agents for dispositions due to the wide geographical area involved.


                     I * M * P * O * R * T * A * N * T

            The FBI needs this information to pursue the case.

      If we expect their aid in the future, we need to help them now.

PLEASE GIVE THIS MESSAGE MAXIMUM DISTRIBUTION; NOT EVERYONE IS ON "TCP-IP"!

/s/  Tom Zmudzinski, DDN Security Officer    (703) 285-5206


access and authorization

Joe Morris (jcmorris@mitre.arpa) <jcmorris@mitre.arpa>
Tue, 15 Nov 88 17:34:04 EST
In Risks 7:77 Debbus Rears comments:

>   The main problem with making worms/viruses illegal is drafting the laws.
> What is authorized access?  If a friend of mine on Computer "A" gives me his
> password; does that in itself give me authorized access?  Since I am on the
> milnet I can fing, ftp anonymously, send mail to lots of computers.  All of
> these actions I have implied authorization.

There seems to be a problem here in distinguishing between authority to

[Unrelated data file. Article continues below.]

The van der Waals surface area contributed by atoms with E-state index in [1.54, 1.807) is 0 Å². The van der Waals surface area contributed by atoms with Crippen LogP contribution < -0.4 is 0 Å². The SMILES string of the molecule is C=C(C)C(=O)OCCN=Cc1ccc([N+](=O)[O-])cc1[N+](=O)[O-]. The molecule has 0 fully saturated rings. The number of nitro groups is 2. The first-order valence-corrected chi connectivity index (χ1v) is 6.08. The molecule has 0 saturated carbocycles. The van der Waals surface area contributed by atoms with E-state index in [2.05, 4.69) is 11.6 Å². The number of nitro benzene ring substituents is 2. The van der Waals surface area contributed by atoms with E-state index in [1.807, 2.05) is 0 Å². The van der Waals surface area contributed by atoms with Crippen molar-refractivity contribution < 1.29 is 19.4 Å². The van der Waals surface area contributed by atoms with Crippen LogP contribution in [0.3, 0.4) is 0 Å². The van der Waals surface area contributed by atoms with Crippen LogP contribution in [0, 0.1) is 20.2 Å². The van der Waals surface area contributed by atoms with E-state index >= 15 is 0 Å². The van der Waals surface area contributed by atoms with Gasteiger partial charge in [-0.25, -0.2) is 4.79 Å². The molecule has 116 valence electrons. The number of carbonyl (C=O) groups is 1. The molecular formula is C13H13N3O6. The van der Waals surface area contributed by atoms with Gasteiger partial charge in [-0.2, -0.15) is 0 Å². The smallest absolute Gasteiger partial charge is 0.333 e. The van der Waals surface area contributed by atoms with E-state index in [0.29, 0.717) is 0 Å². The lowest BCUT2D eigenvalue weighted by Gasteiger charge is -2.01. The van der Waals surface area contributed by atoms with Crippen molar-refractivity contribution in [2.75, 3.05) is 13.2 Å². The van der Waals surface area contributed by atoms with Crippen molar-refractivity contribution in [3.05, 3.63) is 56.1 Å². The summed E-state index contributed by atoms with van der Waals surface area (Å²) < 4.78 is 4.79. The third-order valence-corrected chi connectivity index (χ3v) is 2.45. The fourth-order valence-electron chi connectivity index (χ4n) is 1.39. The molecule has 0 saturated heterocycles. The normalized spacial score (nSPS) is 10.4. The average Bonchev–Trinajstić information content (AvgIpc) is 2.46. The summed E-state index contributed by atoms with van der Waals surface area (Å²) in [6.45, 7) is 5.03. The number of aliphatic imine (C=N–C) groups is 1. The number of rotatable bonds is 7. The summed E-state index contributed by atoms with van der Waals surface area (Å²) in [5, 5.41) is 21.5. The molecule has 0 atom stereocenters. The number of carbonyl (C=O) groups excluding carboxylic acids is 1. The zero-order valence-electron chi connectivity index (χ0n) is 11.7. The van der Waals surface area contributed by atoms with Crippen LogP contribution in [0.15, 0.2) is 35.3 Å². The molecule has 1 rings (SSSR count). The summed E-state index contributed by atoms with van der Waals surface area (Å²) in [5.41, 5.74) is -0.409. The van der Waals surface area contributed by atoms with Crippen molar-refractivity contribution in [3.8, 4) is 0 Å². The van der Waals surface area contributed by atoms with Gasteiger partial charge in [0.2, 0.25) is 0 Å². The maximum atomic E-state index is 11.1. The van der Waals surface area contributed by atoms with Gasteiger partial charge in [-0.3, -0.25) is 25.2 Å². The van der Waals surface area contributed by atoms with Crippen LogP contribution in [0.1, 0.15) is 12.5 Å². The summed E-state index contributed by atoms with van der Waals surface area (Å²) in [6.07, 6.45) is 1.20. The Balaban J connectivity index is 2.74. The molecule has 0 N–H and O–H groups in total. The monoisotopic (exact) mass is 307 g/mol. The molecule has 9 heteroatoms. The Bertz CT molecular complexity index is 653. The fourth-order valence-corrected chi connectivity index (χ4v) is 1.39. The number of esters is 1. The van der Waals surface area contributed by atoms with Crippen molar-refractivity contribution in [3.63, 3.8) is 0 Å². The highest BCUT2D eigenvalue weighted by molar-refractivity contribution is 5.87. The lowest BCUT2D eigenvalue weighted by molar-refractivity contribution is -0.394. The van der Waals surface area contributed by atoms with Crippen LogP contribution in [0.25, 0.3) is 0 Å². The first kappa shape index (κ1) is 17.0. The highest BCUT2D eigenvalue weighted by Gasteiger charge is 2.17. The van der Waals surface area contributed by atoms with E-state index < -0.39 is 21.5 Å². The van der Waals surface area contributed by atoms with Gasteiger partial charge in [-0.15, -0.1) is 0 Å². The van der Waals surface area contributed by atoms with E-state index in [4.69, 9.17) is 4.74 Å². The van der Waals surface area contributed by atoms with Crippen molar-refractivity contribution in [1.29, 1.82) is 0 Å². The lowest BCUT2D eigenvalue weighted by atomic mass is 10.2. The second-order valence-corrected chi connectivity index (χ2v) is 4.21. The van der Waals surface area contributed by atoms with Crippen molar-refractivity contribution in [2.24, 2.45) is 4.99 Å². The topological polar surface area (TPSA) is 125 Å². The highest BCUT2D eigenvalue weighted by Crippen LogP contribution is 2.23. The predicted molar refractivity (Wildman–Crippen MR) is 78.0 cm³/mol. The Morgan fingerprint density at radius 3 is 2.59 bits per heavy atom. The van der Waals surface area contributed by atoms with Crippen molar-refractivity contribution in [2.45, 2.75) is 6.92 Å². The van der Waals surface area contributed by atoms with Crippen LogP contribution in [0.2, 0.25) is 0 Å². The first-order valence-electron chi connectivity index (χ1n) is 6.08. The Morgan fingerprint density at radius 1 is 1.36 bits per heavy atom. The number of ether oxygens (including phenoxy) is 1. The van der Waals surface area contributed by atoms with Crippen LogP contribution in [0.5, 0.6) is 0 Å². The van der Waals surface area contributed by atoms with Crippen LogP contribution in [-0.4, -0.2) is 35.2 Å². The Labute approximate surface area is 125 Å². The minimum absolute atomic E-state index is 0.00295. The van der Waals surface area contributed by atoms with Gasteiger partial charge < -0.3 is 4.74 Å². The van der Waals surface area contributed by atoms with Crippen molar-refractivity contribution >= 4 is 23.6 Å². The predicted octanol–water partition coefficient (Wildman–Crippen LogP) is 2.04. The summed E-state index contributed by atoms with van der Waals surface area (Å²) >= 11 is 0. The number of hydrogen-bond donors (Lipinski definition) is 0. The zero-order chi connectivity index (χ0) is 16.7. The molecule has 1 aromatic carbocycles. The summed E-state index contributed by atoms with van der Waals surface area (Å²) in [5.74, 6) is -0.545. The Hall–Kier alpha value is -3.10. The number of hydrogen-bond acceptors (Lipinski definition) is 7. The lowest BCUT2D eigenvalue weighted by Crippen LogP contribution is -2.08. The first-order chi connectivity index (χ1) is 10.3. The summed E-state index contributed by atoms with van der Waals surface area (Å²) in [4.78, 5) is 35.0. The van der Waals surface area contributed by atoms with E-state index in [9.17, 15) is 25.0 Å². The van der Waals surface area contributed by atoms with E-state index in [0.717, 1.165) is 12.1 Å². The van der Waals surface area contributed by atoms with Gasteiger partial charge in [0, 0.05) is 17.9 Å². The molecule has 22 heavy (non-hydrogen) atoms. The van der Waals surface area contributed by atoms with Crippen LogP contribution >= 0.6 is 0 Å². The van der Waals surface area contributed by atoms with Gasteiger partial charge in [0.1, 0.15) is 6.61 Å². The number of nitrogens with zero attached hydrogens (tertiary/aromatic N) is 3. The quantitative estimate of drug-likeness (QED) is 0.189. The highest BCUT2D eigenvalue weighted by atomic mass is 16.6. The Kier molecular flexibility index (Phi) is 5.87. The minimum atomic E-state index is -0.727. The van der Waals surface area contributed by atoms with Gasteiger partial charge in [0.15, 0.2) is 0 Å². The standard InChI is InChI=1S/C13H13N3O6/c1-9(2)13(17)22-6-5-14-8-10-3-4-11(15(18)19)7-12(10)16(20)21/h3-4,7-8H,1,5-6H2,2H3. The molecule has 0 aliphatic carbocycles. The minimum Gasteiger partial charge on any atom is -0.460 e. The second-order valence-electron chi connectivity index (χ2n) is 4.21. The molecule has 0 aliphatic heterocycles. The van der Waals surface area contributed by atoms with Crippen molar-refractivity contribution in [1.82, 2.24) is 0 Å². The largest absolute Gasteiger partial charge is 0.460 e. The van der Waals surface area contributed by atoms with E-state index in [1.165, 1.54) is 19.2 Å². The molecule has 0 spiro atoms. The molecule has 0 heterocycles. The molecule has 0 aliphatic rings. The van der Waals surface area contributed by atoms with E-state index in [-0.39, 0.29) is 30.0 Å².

access a facility and the authority to perform some action once the access
has been successful.  For example, if I am allowed to go into the stacks of
a library, that does not imply that I have authorization to tear out pages
from books I find there.

Most computer facilities prohibit the use of an account by anyone other than
the individual to whom it was assigned.  Your friend probably had no 
authority to give you the password, and you have no authority to use it.
The fact that you can masquerade as your friend by supplying his userid
and password in no way implies legality of the action.

The TAC access cards from DDN have a section which reads:

   Authorized use of the DDN is limited to the conduct of or support
   of government business.